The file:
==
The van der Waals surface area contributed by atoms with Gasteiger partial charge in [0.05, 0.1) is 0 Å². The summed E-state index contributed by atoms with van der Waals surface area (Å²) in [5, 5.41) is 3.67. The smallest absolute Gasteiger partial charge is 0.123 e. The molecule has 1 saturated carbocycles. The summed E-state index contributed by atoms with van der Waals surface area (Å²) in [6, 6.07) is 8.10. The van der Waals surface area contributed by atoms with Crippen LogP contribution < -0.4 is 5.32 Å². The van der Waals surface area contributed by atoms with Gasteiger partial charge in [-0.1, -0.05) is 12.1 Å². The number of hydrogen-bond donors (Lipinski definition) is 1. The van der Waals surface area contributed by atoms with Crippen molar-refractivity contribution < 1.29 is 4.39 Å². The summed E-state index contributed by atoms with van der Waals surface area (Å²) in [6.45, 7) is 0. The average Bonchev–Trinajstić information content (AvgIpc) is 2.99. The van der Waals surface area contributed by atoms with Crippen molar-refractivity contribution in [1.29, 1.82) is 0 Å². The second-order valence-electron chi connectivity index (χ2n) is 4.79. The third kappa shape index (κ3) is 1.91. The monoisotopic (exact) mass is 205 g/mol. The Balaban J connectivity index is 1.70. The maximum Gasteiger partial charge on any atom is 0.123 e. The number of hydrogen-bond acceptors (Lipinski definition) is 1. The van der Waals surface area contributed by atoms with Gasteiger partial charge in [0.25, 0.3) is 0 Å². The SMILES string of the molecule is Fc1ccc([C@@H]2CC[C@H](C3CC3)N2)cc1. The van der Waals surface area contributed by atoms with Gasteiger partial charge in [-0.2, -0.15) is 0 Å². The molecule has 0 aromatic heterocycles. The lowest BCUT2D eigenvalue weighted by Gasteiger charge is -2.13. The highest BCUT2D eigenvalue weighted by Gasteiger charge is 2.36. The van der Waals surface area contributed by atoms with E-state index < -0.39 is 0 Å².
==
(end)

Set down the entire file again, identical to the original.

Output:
The van der Waals surface area contributed by atoms with Gasteiger partial charge in [0.05, 0.1) is 0 Å². The summed E-state index contributed by atoms with van der Waals surface area (Å²) in [5, 5.41) is 3.67. The smallest absolute Gasteiger partial charge is 0.123 e. The molecule has 1 saturated carbocycles. The summed E-state index contributed by atoms with van der Waals surface area (Å²) in [6, 6.07) is 8.10. The van der Waals surface area contributed by atoms with Crippen LogP contribution < -0.4 is 5.32 Å². The van der Waals surface area contributed by atoms with Gasteiger partial charge in [-0.1, -0.05) is 12.1 Å². The number of hydrogen-bond donors (Lipinski definition) is 1. The van der Waals surface area contributed by atoms with Crippen molar-refractivity contribution < 1.29 is 4.39 Å². The summed E-state index contributed by atoms with van der Waals surface area (Å²) in [6.45, 7) is 0. The average Bonchev–Trinajstić information content (AvgIpc) is 2.99. The van der Waals surface area contributed by atoms with Crippen molar-refractivity contribution in [1.29, 1.82) is 0 Å². The second-order valence-electron chi connectivity index (χ2n) is 4.79. The third kappa shape index (κ3) is 1.91. The monoisotopic (exact) mass is 205 g/mol. The Balaban J connectivity index is 1.70. The maximum Gasteiger partial charge on any atom is 0.123 e. The number of hydrogen-bond acceptors (Lipinski definition) is 1. The van der Waals surface area contributed by atoms with Gasteiger partial charge in [0.25, 0.3) is 0 Å². The SMILES string of the molecule is Fc1ccc([C@@H]2CC[C@H](C3CC3)N2)cc1. The van der Waals surface area contributed by atoms with Gasteiger partial charge in [-0.2, -0.15) is 0 Å². The molecule has 0 aromatic heterocycles. The lowest BCUT2D eigenvalue weighted by Gasteiger charge is -2.13. The highest BCUT2D eigenvalue weighted by Gasteiger charge is 2.36. The van der Waals surface area contributed by atoms with E-state index < -0.39 is 0 Å².